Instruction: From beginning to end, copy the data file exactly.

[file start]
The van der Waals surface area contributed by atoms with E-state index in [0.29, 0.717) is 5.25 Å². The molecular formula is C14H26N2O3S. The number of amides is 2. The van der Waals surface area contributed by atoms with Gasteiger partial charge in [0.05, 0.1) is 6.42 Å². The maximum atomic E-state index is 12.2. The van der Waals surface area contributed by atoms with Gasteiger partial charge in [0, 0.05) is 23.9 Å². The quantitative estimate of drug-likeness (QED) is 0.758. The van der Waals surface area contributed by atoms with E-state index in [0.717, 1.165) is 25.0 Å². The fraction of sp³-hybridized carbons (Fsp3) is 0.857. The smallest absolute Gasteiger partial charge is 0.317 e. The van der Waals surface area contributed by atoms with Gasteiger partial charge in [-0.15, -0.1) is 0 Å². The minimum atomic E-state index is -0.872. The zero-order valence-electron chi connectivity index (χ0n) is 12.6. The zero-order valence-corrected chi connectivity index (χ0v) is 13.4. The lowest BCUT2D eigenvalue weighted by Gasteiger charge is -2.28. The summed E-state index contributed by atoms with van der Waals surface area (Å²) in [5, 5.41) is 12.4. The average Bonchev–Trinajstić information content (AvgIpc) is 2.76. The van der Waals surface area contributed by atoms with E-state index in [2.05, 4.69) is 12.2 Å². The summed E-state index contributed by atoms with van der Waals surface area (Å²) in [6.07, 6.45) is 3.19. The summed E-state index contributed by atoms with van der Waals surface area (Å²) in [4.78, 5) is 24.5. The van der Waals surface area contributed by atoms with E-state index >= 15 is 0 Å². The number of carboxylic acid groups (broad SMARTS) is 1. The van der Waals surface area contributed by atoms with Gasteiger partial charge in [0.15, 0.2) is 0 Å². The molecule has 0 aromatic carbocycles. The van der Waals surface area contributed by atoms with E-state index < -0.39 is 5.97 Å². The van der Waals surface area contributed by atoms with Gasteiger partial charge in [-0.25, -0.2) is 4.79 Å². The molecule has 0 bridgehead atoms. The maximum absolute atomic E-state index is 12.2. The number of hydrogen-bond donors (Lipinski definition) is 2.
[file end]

The van der Waals surface area contributed by atoms with E-state index in [0.29, 0.717) is 5.25 Å². The molecular formula is C14H26N2O3S. The number of amides is 2. The van der Waals surface area contributed by atoms with Gasteiger partial charge in [0.05, 0.1) is 6.42 Å². The maximum atomic E-state index is 12.2. The van der Waals surface area contributed by atoms with Gasteiger partial charge in [0, 0.05) is 23.9 Å². The quantitative estimate of drug-likeness (QED) is 0.758. The van der Waals surface area contributed by atoms with E-state index in [0.717, 1.165) is 25.0 Å². The fraction of sp³-hybridized carbons (Fsp3) is 0.857. The smallest absolute Gasteiger partial charge is 0.317 e. The van der Waals surface area contributed by atoms with Gasteiger partial charge in [-0.15, -0.1) is 0 Å². The minimum atomic E-state index is -0.872. The zero-order valence-electron chi connectivity index (χ0n) is 12.6. The zero-order valence-corrected chi connectivity index (χ0v) is 13.4. The lowest BCUT2D eigenvalue weighted by Gasteiger charge is -2.28. The summed E-state index contributed by atoms with van der Waals surface area (Å²) in [5, 5.41) is 12.4. The average Bonchev–Trinajstić information content (AvgIpc) is 2.76. The van der Waals surface area contributed by atoms with E-state index in [2.05, 4.69) is 12.2 Å². The summed E-state index contributed by atoms with van der Waals surface area (Å²) in [6.07, 6.45) is 3.19. The summed E-state index contributed by atoms with van der Waals surface area (Å²) in [4.78, 5) is 24.5. The van der Waals surface area contributed by atoms with E-state index >= 15 is 0 Å². The number of carboxylic acid groups (broad SMARTS) is 1. The van der Waals surface area contributed by atoms with Gasteiger partial charge in [0.15, 0.2) is 0 Å². The molecule has 0 aromatic carbocycles. The van der Waals surface area contributed by atoms with E-state index < -0.39 is 5.97 Å². The van der Waals surface area contributed by atoms with Gasteiger partial charge in [-0.25, -0.2) is 4.79 Å². The molecule has 0 bridgehead atoms. The maximum absolute atomic E-state index is 12.2. The number of hydrogen-bond donors (Lipinski definition) is 2.